Icelandic humanist group first to get legal recognition as a “secular life stance organisation”

Posted: Wed, 08 May 2013

Icelandic humanist group first to get legal recognition as a “secular life stance organisation”

On Friday 3 May 2013, the Icelandic Ethical Humanist Association, Sidmennt, was registered as the first "secular life stance organization" in Iceland. This move comes in accordance with a law, passed by the Icelandic Parliament earlier this year, which regulates registered religions and life stance organisations.

The President of Sidmennt, Hope Knutsson, has expressed deep gratitude for Sidmennt's new status, stating that by making an ethical and Humanist association fully equal in terms of institutional recognition, Iceland is again at the forefront of human rights victories worldwide. She said: "Our Humanist life stance is now officially recognized by the government. This turning point demonstrates that in Iceland there are progressive people who respect human rights. Icelandic recognition of GLBT rights in recent decades is an excellent example and now people with a secular Humanist philosophy of life are gaining respect and acceptance".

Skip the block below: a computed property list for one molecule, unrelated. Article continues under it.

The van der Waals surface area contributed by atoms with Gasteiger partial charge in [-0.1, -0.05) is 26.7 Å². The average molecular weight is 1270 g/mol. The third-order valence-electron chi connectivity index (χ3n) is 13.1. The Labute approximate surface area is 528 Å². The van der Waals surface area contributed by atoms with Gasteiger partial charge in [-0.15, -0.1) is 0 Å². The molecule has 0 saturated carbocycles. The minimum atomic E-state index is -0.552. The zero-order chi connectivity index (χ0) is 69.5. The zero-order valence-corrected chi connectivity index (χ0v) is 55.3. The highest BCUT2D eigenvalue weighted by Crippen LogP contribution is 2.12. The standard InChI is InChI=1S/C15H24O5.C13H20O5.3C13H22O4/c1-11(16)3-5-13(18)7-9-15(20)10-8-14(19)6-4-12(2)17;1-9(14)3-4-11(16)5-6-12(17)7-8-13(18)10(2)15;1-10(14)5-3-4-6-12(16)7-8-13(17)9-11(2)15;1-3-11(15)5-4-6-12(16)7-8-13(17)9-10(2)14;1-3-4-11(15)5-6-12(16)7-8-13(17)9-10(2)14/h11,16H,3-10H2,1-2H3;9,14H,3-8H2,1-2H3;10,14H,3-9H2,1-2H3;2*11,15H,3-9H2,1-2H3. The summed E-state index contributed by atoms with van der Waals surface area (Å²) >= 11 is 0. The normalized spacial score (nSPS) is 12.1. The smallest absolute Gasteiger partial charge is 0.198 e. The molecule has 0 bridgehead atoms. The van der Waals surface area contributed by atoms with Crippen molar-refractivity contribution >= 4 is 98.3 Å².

Sidmennt has been organising secular confirmation ceremonies for 25 years, and secular and Humanist baby-namings, weddings, and funerals for 5 years. As a listed organisation in the national registry, Sidmennt's marriage ceremonies will now have legal status, meaning that couples will no longer have to go to government authorities to have a non-religious wedding.

Sidmennt will also now benefit from the so-called 'church tax' for people who join through that institution. Knutsson noted the benefits of this for Sidmennt's prospects of growth: "Almost all of the work within Sidmennt […] has been done on a volunteer basis which has limited its growth. We look forward now to being able to develop our services and programs more fully and to continue to work for separation of church and state and towards a truly secular society where diversity and respect for all life stances and human rights are celebrated".

Tags: Humanism, Iceland